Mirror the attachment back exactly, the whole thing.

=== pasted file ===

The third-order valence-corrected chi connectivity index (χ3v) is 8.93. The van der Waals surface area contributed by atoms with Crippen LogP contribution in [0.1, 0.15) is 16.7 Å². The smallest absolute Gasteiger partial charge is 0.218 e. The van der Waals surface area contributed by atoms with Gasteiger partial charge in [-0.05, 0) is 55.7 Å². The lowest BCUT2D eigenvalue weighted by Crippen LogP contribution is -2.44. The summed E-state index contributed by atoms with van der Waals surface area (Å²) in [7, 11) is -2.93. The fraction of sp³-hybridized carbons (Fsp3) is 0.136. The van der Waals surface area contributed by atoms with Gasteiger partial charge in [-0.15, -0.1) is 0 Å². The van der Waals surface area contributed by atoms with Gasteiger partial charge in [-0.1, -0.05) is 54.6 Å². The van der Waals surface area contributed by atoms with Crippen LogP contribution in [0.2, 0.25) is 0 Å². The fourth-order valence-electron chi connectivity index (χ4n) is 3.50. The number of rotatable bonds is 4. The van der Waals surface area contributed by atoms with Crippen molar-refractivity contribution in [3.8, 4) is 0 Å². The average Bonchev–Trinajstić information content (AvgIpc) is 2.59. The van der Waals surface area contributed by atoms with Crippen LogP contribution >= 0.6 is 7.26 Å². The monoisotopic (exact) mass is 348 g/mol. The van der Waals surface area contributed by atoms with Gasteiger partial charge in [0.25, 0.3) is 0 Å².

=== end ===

The third-order valence-corrected chi connectivity index (χ3v) is 8.93. The van der Waals surface area contributed by atoms with Crippen LogP contribution in [0.1, 0.15) is 16.7 Å². The smallest absolute Gasteiger partial charge is 0.218 e. The van der Waals surface area contributed by atoms with Gasteiger partial charge in [-0.05, 0) is 55.7 Å². The lowest BCUT2D eigenvalue weighted by Crippen LogP contribution is -2.44. The summed E-state index contributed by atoms with van der Waals surface area (Å²) in [7, 11) is -2.93. The fraction of sp³-hybridized carbons (Fsp3) is 0.136. The van der Waals surface area contributed by atoms with Gasteiger partial charge in [-0.15, -0.1) is 0 Å². The van der Waals surface area contributed by atoms with Gasteiger partial charge in [-0.1, -0.05) is 54.6 Å². The van der Waals surface area contributed by atoms with Crippen LogP contribution in [0.2, 0.25) is 0 Å². The fourth-order valence-electron chi connectivity index (χ4n) is 3.50. The number of rotatable bonds is 4. The van der Waals surface area contributed by atoms with Crippen molar-refractivity contribution in [3.8, 4) is 0 Å². The average Bonchev–Trinajstić information content (AvgIpc) is 2.59. The van der Waals surface area contributed by atoms with Crippen LogP contribution >= 0.6 is 7.26 Å². The monoisotopic (exact) mass is 348 g/mol. The van der Waals surface area contributed by atoms with Gasteiger partial charge in [0.25, 0.3) is 0 Å².